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January 30, 2014
3 Min Read
The way we think about sustainability and packaging today has come quite a long way from where it used to be. What started as a simple desire to make a better package transformed into a continual revelation of new linkages with sustainability implications that we never could have imagined. If there used to be a simple belief that an improvement to a package would do its part to improve the sustainability of our material economy, it's long gone.
We've now gained a more thorough understanding of the consequences of changing a package, and we are becoming more aware of the ripple effects that reach other packages in the system—the product, the process, the people... Suffice it to say that our understanding of sustainable packaging these days is a lot more informed, and our scope keeps expanding with no end in sight.
Remember the good old days when sustainable packaging was all about the primary package? The philosophy held that the challenge lay in the package, with the solution being a better, new-and-improved version of the package. We created an understanding of the unwanted impacts of a package, the changes that could be made to a package and the ways in which those changes would reduce the unwanted impacts of the package. The application of this philosophy still held plenty of challenges, but the understanding was there with simplistic beauty. The simplicity was great while it lasted.
But then we started to become more attuned to the fact that products are delivered by packaging systems, not packages in isolation. What we thought were improvements to a primary package ended up necessitating changes to the other packages in the system, and it was discovered that sometimes the overall change to the packaging system failed to make it more sustainable. The solution, again, was simple: understand the net impacts of the packaging system, identify changes that can be made to the system and reassess the system. Sustainable packaging could still be about packaging; this was good, too, while it lasted.
But then we recognized that the real goal of making packaging more sustainable was to enable a more sustainable delivery of products, and the view of a packaging system suddenly seemed shortsighted. If a change in the packaging system negatively affected the sustainability attributes of a product, then we questioned whether or not the change really made things more sustainable. The solution, however, was still simple: analyze the package-product system, try to understand the true net consequences of changes in packaging and act accordingly.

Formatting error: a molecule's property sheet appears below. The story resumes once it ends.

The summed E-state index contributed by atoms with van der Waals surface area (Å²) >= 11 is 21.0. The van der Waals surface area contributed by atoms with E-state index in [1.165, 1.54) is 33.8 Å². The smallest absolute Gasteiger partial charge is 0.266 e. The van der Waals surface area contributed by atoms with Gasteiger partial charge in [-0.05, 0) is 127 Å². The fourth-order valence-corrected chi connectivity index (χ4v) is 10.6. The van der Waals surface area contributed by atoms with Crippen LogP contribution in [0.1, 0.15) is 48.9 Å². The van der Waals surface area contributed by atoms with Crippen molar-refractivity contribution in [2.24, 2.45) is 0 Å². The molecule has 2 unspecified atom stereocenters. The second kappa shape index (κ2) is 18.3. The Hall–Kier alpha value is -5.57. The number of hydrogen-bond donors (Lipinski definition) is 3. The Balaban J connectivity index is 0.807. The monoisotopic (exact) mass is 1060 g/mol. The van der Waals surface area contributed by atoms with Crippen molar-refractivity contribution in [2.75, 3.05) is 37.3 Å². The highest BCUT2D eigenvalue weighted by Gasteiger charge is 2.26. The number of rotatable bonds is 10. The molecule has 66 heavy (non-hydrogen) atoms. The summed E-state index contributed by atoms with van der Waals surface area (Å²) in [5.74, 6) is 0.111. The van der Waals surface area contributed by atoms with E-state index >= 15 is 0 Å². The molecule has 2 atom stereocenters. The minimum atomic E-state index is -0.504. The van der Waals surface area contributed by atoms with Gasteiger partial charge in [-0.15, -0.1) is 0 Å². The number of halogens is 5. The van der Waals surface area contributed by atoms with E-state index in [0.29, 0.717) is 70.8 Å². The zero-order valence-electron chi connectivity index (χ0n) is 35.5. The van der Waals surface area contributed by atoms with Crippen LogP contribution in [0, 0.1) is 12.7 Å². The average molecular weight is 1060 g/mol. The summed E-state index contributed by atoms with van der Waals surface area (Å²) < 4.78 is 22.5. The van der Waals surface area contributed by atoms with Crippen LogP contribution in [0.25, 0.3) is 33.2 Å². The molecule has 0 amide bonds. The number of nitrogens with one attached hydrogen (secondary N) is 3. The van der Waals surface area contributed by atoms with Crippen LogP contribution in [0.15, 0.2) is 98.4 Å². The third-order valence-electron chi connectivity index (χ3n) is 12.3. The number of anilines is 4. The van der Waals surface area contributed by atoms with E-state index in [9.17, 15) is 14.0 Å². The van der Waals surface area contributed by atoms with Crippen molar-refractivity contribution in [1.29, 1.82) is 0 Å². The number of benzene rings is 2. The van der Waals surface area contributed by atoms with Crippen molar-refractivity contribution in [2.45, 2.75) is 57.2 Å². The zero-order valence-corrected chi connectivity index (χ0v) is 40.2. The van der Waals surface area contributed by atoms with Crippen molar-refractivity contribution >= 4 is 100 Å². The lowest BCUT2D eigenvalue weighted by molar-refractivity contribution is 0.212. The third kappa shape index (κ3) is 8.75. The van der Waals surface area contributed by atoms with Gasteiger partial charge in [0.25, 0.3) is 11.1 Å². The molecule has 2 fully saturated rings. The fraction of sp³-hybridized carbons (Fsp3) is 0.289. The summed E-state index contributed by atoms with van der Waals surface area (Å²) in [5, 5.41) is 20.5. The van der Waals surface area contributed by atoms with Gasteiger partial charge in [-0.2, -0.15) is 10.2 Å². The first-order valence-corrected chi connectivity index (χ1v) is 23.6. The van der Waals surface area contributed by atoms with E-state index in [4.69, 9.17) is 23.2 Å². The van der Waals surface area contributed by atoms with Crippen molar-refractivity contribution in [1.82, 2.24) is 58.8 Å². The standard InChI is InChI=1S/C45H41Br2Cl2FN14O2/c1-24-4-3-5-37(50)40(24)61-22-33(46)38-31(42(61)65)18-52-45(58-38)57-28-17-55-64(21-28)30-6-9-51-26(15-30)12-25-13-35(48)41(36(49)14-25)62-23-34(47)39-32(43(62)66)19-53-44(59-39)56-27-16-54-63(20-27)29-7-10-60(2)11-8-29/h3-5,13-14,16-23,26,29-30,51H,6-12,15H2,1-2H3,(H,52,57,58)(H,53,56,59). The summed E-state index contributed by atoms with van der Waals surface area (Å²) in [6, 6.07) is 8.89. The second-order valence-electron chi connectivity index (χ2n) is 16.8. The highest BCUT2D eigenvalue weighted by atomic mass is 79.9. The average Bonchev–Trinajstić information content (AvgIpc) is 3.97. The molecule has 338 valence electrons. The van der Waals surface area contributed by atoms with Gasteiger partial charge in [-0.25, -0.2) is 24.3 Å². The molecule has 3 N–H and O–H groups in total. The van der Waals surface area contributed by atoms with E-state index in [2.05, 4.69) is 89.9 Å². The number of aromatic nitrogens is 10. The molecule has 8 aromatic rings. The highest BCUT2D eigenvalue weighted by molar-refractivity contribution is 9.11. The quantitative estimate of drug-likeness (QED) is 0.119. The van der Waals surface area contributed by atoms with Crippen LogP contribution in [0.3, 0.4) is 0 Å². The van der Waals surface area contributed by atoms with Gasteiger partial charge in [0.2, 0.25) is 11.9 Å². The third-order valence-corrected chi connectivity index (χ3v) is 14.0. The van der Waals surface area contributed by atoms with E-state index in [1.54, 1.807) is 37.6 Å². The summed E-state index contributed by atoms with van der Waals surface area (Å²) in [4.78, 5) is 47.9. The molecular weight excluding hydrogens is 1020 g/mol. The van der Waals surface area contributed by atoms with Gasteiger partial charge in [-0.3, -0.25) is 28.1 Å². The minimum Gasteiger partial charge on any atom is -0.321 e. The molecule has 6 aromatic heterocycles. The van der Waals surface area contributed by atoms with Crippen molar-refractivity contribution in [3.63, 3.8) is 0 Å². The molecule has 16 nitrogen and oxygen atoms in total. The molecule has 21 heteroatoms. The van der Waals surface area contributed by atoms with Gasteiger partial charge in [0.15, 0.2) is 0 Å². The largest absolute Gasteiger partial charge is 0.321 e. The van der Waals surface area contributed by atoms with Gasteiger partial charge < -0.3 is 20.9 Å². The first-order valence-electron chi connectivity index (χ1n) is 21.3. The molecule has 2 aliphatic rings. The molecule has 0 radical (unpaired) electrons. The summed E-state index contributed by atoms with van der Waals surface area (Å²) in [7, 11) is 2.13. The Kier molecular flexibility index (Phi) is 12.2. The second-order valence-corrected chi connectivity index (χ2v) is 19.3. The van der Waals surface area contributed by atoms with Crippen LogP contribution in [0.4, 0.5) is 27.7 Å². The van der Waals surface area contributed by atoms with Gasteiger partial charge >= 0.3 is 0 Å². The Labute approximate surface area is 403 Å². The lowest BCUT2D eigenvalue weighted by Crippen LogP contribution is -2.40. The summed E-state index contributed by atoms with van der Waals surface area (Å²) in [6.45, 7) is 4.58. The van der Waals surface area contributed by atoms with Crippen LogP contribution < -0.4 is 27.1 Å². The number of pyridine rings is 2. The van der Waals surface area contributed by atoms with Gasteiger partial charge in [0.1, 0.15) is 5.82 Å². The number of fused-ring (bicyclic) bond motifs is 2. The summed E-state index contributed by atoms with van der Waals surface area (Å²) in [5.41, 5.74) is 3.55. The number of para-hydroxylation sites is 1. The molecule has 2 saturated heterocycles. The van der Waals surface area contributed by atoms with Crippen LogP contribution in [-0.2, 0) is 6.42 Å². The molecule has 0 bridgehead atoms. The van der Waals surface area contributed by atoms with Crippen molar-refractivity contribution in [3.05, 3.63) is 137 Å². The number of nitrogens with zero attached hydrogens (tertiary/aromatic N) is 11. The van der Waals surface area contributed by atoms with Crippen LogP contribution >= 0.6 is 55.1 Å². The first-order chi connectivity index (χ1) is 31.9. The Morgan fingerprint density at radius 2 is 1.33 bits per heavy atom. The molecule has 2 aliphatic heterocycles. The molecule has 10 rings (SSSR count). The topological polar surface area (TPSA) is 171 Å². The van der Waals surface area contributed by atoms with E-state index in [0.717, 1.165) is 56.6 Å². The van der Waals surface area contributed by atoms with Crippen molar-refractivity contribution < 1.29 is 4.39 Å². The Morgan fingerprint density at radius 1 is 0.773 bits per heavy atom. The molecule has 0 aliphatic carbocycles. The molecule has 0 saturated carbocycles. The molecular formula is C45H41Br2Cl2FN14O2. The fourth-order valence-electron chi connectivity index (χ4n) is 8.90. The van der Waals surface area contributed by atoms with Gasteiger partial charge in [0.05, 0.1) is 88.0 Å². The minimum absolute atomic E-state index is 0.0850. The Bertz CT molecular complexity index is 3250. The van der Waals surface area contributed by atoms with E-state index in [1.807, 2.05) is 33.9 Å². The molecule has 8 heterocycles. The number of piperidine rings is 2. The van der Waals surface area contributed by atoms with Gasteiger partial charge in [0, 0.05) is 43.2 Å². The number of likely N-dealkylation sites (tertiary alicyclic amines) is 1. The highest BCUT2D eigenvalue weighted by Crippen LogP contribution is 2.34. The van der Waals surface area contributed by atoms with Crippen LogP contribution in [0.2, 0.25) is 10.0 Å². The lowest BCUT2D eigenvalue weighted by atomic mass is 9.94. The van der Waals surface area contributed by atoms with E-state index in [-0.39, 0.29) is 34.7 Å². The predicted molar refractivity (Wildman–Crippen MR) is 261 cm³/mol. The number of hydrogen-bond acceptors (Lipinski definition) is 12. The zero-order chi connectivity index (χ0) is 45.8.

But, now, once again, we find ourselves questioning the adequacy of our scope. This time? Processes. What if a new package reduces the energy required by the filling process? What if a retail-ready package reduces the risky manual labor required during the stocking process? If we're still trying to understand the net consequences of improving packaging and assess whether or not we're truly making things more sustainable, then we have to understand how changes in packaging affect the sustainability attributes of processes. The solution is no longer so simple.
Our next challenge now lies before us: We must understand how sustainability relates to all of the processes that are linked with creating, using and disposing of packaging. This is going to be tougher.
Fortunately, we at the Sustainable Packaging Coalition enjoy a good challenge. We're always looking for the next tangential relation to packaging that ought to be included in the scope of our work. It's a certainty that the scope will continue to expand, but who knows what will enter the fray? While we work towards the discovery, we just may be tempted to pause and reflect on the good old days.
Author Adam Gendell is a project manager at GreenBlue's Sustainable Packaging Coalition. For more information about the Sustainable Packaging Coalition, visit www.sustainablepackaging.org.
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